PORTLAND, Maine — In January, an employee at ride-sharing giant Uber set his sights on Portland attorney Andrew Schmidt and his client, Spencer Meyer.
“I have a sensitive, very under the radar investigation that I need on an individual here in the U.S.,” Mat Henley, Uber’s director of security, wrote in an email to corporate research firm Ergo, headed by a former CIA officer.
The chain of emails unfurled previous claims attorneys for Uber CEO Travis Kalanick didn’t know about the investigations into Meyer, who sued him personally in December, alleging violations of antitrust law in a potential class action.
The lawsuit in U.S. District Court for the Southern District of New York attempts to put Uber in a legal bind, arguing that if its employees are all independent contractors, then they should have more freedom to set their own prices.
Emails produced in the case since have indicated that Uber attorneys knew about the investigations, and that investigators allegedly obtained information from friends and associates of Meyer and his Portland-based attorney, Schmidt, by pretending to work on projects profiling up-and-coming lawyers and conservationists.
Meyer’s legal team is now asking the judge in the case to sanction Uber and prevent it from using any of Ergo’s findings in the case. It also is seeking class certification.
“Without sanctions, this conduct would set a dangerous precedent: consumer class action plaintiffs need to be concerned about investigators reaching out and lying to their friends,” Meyer’s attorneys wrote in a July 1 motion.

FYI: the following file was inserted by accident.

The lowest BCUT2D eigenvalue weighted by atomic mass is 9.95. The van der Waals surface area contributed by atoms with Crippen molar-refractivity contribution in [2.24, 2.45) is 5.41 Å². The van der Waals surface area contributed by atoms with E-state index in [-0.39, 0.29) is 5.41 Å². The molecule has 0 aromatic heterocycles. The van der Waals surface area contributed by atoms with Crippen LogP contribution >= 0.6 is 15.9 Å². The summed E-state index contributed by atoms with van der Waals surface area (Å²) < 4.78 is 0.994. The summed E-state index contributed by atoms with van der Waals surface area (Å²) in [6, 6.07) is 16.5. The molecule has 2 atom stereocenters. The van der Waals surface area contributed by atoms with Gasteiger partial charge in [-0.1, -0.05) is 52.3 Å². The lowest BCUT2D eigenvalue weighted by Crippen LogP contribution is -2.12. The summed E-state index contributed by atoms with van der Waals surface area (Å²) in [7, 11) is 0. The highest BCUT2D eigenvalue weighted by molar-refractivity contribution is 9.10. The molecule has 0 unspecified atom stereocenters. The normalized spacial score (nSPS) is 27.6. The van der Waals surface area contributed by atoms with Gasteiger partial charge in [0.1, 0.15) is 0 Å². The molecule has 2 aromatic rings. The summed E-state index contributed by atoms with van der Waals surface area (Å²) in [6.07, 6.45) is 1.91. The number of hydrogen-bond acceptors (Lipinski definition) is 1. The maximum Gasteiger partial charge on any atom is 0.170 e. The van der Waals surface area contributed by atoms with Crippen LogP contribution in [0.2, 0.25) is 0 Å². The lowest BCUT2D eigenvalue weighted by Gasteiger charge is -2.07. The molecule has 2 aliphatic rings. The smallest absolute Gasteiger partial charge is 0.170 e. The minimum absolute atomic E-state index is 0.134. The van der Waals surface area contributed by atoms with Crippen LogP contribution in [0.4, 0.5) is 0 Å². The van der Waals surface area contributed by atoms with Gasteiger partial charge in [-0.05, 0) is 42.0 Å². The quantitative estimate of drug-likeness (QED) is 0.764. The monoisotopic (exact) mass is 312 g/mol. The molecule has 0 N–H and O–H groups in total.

Uber has redacted its response to the motion, but it outlines its contention that the investigation came in response to a security concern about Uber’s CEO, that there were miscommunications during the process and that Meyer’s attorneys have not shown cause for sanctions.
Meyer’s attorneys contest the assertion that the investigation moved ahead out of concern for Kalanick’s safety, citing an email chain initiating the investigation that called for “an initial ‘light-touch’ reputational due diligence … that should highlight any issues for further digging such as participating in any past lawsuits (particularly with Andrew Schmidt), and [Meyer’s] relationship with Andrew Schmidt.”
Emails from Ergo Managing Partner Todd Egeland indicated the research would focus in part on the relationship between Schmidt and Meyer because “they outwardly appear to be at least college, if not lifelong, friends.”
Egeland retired from a job as the CIA’s chief strategy officer in 2008, according to a Bloomberg profile of Ergo’s parent company, Global Precision Research LLC.
Schmidt, who led the lawsuit at the time of its filing, declined to comment on the case when reached by phone Monday.
In a response filed Friday, Ergo’s attorneys denied that the company and Ergo’s analyst acted in bad faith during the investigation.
“Ergo’s research analyst used false pretenses to initiate conversations with third parties — a decision that, in this context, he regrets and would not repeat — but there is nothing inherently wrong or unlawful with such conduct,” its response stated.
For the central claims, the case has a few other hurdles ahead. Earlier this month, the court approved joining Uber as a defendant in the case and filed a motion to move the claims to arbitration, per the company’s terms of service.
A New York Times series last fall documented the rise of individual arbitration clauses in contracts for everything from cellphone plans to credit cards and online shopping, which it reported can be a method to derail class action lawsuits.
In response to Uber’s motion to compel arbitration, Meyer wrote in late June that he did not read any terms and conditions when signing up for Uber’s smartphone app and “was not aware of any arbitration provision in the terms and conditions and never agreed to one.”
The court scheduled oral arguments for July 14 on the motions related to the sanctions and the motions to move the case to individual arbitration.